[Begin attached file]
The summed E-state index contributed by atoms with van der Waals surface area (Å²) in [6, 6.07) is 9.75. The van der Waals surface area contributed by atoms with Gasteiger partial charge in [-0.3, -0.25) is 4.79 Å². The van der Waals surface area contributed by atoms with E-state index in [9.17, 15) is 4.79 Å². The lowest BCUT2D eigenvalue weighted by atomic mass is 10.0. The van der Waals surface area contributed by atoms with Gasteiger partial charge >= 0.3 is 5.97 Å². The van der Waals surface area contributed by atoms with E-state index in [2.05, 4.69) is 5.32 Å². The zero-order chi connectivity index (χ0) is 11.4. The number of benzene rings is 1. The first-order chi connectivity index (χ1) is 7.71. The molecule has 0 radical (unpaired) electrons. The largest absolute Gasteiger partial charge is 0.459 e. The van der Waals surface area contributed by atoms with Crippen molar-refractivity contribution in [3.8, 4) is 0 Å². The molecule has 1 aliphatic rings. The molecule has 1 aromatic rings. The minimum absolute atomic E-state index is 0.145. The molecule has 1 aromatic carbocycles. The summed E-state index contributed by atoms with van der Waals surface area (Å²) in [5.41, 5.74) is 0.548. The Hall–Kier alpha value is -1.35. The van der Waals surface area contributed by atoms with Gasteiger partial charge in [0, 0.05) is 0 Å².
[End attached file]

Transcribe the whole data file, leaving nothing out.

The summed E-state index contributed by atoms with van der Waals surface area (Å²) in [6, 6.07) is 9.75. The van der Waals surface area contributed by atoms with Gasteiger partial charge in [-0.3, -0.25) is 4.79 Å². The van der Waals surface area contributed by atoms with E-state index in [9.17, 15) is 4.79 Å². The lowest BCUT2D eigenvalue weighted by atomic mass is 10.0. The van der Waals surface area contributed by atoms with Gasteiger partial charge >= 0.3 is 5.97 Å². The van der Waals surface area contributed by atoms with E-state index in [2.05, 4.69) is 5.32 Å². The zero-order chi connectivity index (χ0) is 11.4. The number of benzene rings is 1. The first-order chi connectivity index (χ1) is 7.71. The molecule has 0 radical (unpaired) electrons. The largest absolute Gasteiger partial charge is 0.459 e. The van der Waals surface area contributed by atoms with Crippen molar-refractivity contribution in [3.8, 4) is 0 Å². The molecule has 1 aliphatic rings. The molecule has 1 aromatic rings. The minimum absolute atomic E-state index is 0.145. The molecule has 1 aromatic carbocycles. The summed E-state index contributed by atoms with van der Waals surface area (Å²) in [5.41, 5.74) is 0.548. The Hall–Kier alpha value is -1.35. The van der Waals surface area contributed by atoms with Gasteiger partial charge in [0, 0.05) is 0 Å².